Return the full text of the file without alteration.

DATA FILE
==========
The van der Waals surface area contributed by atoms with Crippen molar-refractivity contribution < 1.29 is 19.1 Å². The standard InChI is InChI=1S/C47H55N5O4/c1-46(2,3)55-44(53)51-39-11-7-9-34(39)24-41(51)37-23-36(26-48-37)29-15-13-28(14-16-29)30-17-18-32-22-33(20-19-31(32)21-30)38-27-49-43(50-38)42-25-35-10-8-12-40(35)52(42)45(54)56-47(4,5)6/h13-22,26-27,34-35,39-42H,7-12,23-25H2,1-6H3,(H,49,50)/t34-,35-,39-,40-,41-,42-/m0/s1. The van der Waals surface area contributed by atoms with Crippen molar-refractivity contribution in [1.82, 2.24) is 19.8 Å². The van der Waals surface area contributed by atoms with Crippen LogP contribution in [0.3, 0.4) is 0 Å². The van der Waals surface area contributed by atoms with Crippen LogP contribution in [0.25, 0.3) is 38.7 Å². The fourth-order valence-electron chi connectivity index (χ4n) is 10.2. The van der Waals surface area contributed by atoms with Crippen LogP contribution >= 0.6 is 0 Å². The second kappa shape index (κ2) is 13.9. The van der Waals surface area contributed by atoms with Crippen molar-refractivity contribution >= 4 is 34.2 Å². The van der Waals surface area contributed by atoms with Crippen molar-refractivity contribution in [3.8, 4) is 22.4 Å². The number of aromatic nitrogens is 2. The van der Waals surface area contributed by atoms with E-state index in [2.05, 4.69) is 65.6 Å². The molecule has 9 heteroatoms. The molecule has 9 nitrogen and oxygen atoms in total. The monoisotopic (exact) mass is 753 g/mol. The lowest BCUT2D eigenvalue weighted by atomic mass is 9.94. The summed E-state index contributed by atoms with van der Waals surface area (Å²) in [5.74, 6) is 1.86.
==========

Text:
The van der Waals surface area contributed by atoms with Crippen molar-refractivity contribution < 1.29 is 19.1 Å². The standard InChI is InChI=1S/C47H55N5O4/c1-46(2,3)55-44(53)51-39-11-7-9-34(39)24-41(51)37-23-36(26-48-37)29-15-13-28(14-16-29)30-17-18-32-22-33(20-19-31(32)21-30)38-27-49-43(50-38)42-25-35-10-8-12-40(35)52(42)45(54)56-47(4,5)6/h13-22,26-27,34-35,39-42H,7-12,23-25H2,1-6H3,(H,49,50)/t34-,35-,39-,40-,41-,42-/m0/s1. The van der Waals surface area contributed by atoms with Crippen molar-refractivity contribution in [1.82, 2.24) is 19.8 Å². The van der Waals surface area contributed by atoms with Crippen LogP contribution in [0.3, 0.4) is 0 Å². The van der Waals surface area contributed by atoms with Crippen LogP contribution in [0.25, 0.3) is 38.7 Å². The fourth-order valence-electron chi connectivity index (χ4n) is 10.2. The van der Waals surface area contributed by atoms with Crippen LogP contribution >= 0.6 is 0 Å². The second kappa shape index (κ2) is 13.9. The van der Waals surface area contributed by atoms with Crippen molar-refractivity contribution >= 4 is 34.2 Å². The van der Waals surface area contributed by atoms with Crippen molar-refractivity contribution in [3.8, 4) is 22.4 Å². The number of aromatic nitrogens is 2. The van der Waals surface area contributed by atoms with E-state index in [2.05, 4.69) is 65.6 Å². The molecule has 9 heteroatoms. The molecule has 9 nitrogen and oxygen atoms in total. The monoisotopic (exact) mass is 753 g/mol. The lowest BCUT2D eigenvalue weighted by atomic mass is 9.94. The summed E-state index contributed by atoms with van der Waals surface area (Å²) in [5.74, 6) is 1.86.